The link between the life and behavior of a philosopher, thinker, or creative person and that person’s work is often made, even insisted upon. Usually, the link is made to argue that the ideas or beliefs are flawed because of the person’s behavior — or the opposite, that the expression of the person’s life proves the value of the idea.

What an irony — the link works both ways! Whether we condemn or praise the ideas, those ideas are made the responsibility (or genius) of the person. Or, conversely, if we condemn or praise the person’s behavior, that behavior becomes the basis of the ideas.

So we are trapped having to accept both or none — if we insist on a link.

More likely, and more realistically, there is no absolute link because there is no new idea, nor is there any new personality or new behavior.

We skirt the edge of validity in reviewing forms of expression and what a given society will look like socially or technologically based on its values. Appearance involves historical or accidental elements that simply distinguish one era from another, one culture from another. New ideas are not channeled from the dead and morphed upon arrival into some human receptacle that will express the ideas. Rather, old ideas are textured by the atmosphere in which they arrive. Every era is a modernity to the ideas of the past. Through the prism of the moment is applied the myriad factors of what is called “the world.”

But the nuances of expression over time does not mean that there is no link between existence and expression. Ideas are the epiphenomena of mental activity, which is in part a physical and physiological foundation for our thoughts. The mind’s complexity will probably never be unraveled. Why should it be except to control it, meaning to be controlled by others? And that control would itself be on behalf of a particular cultural, societal or political intent.

To “get along” in the modern world, we are resigned to tolerance, which post-modern critic Slavoj Zizeck, among others, labels a Western conceit by which another idea or belief is grudgingly allowed to exist because it is inconvenient to destroy it. Those who tolerate seldom scrutinize their own ideas as valid because they constitute the cultural and social dominance or majority — or imagine that they should be.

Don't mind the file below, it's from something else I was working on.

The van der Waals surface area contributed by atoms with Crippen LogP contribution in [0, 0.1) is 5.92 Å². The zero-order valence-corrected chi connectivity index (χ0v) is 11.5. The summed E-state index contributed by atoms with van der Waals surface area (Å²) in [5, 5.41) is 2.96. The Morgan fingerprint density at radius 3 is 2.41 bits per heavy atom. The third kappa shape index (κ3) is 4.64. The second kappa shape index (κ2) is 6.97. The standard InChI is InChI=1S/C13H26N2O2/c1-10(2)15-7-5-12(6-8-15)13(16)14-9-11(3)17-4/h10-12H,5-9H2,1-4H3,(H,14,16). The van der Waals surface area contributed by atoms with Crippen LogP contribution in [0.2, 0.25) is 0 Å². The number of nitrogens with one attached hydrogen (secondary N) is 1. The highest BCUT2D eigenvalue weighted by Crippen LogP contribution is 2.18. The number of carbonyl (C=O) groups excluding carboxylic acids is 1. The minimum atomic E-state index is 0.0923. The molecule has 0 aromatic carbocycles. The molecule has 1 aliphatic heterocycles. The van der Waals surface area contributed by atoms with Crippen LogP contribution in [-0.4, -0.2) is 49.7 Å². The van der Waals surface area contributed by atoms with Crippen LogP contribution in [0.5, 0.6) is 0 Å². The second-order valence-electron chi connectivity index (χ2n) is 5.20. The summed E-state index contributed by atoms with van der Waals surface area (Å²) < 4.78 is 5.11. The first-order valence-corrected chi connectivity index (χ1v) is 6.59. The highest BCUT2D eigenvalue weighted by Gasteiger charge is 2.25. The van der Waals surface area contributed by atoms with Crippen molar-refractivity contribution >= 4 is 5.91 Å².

When we hear philosophical arguments made today as if they are new, we almost have to filter them through the clouded atmosphere of modern times.

We have little experience of what material conditions affected our best-thinking ancestors. And yet we can identify those trains of thought so well. But how can we ever apply them to better our lives if our identification with modern society is so strong?

This is the prime reason that solitude and silence are essential to our well-being — physical health and mental equanimity. Despite the many relaxation techniques trumpeted today, they have no ancient context, no continuity other than name and form, specifically if we use them only to postpone value-making decisions or to allay stress just enough that we are recovered for the next day’s rat race.

In this roundabout way we can see that the links between behavior and ideas are authentic if we are able to understand the context of the person’s life. Art is a combination of a complex of mental interchanges — among which is simply personality, that tightened bundle of heredity, environment, and life circumstances. But such an understanding is still a tool, not a judgment.

The best art, like the best ideas, are anonymous, and come to us over the centuries as a perennial wisdom, self-effacing and deeply resonant, like a deep still pool of water undisturbed from which any can drink. Such is Jung’s collective unconscious. Such is the tradition of the spirituals who did not write anything, or reputedly did so but probably did not: Buddha, Lao-tzu, Jesus, and the mystics and hermits whose works are now ashes of the great fire once burning. Even the wisdom philosophers who wrote, and wrote a great deal, were only trying to express what they could barely retain.